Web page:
David Clapson died with no food in his stomach, three weeks after his Jobseekers Allowance was stopped due to a benefit sanction. David, a 59 year old diabetic who had served in the Army and cared for his late mother, was desperately seeking work when he fell foul of the sanctions regime. The DWP said,
"Sanctions are only used as a last resort for a tiny minority who don’t follow the rules.."
The Secretary of State for Work and Pensions has replied to a group of prominent Catholics who have criticised the UK government’s welfare policies as deeply harmful – but the authors of their Open Letter to Iain Duncan Smith say that he is still missing the point on the harm his policies are causing.
When announcing a huge cut to Employment Support Allowance in his budget speech, George Osborne managed to pack so much that was misleading into only six sentences, it really merits some close analysis.
We thought long and hard about writing an open letter to Iain Duncan Smith. As a way of trying to influence government policy, this method would certainly not be our first choice. We believe in focusing on policies, not politicians. But we also believed we had reached the point where to appeal to Mr Duncan Smith as an individual, and to make a strong public show of concern, was necessary.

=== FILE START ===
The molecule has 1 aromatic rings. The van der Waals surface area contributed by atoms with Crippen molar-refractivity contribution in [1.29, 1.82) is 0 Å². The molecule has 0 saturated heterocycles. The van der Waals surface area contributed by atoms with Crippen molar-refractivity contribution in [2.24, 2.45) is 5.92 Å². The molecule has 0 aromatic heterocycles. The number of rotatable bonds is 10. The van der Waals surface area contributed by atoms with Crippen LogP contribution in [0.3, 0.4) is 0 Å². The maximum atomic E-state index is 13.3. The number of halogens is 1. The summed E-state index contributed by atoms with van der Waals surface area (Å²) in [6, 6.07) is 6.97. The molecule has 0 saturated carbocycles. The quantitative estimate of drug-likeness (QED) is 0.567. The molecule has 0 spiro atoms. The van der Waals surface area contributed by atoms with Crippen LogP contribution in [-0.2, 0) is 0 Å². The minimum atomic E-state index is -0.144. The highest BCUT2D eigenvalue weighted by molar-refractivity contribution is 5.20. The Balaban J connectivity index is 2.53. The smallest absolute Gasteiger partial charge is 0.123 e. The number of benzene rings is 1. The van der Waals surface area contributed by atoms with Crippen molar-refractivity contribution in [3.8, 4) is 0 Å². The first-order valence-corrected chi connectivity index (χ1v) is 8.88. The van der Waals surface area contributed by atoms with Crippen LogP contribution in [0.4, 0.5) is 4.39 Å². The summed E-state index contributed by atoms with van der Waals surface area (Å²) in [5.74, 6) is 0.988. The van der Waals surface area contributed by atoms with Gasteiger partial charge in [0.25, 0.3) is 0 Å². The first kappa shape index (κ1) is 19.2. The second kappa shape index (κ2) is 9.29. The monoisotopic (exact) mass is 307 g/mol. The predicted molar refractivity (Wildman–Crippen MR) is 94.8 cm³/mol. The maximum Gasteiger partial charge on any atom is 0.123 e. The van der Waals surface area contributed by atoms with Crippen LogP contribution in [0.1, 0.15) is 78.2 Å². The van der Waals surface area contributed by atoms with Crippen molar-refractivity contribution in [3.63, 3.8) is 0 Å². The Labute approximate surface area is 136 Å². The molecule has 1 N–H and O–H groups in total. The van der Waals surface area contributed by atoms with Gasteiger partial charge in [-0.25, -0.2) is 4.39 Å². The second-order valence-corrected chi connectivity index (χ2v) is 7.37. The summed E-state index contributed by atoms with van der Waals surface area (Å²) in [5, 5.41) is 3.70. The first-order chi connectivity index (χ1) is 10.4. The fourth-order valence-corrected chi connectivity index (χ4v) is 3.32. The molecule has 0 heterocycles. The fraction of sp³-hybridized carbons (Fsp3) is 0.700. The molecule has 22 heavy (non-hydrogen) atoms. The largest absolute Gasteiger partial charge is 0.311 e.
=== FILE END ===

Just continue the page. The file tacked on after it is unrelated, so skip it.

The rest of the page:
In the New Statesman, 25-year-old Rosie Fletcher recently wrote, "Disease isn’t like a gas meter. It has no notion of economics. It doesn’t switch off because you’ve stopped putting money in. This isn’t some kind of elaborate con I’ve been running … Cutting my benefits won't get me back into work. It will make my life smaller, more stressful. It will make me sicker."
We are pleased to note that in addition to reporting the letter from leading Catholics critiquing Secretary of State for Work and Pensions, Iain Duncan Smith, over the appalling impact of benefit cuts on the sick, poor and disabled, the Daily Mirror has been persuaded to open an online poll on the subject - which has now gone viral.
The think-tanks Ekklesia and the Centre for Welfare Reform have today published an open letter to Secretary of State for Work and Pensions, Iain Duncan Smith, from Catholics and people brought up in the Catholic faith who support its teaching on social justice and who are deeply critical of the government’s treatment of vulnerable and disabled people.
The think-tanks Ekklesia and the Centre for Welfare Reform have sent and published an open letter to Secretary of State for Work and Pensions, Iain Duncan Smith, from Catholics and people brought up in the Catholic faith who support its teaching on social justice and who are deeply critical of the government’s treatment of vulnerable and disabled people.
When the ongoing process of cutting and restricting access to disability benefits began, we were told it was necessary because spending on them was out of control. A new report from the Institute for Fiscal Studies (IFS) shows that, in fact, the exact opposite was the case.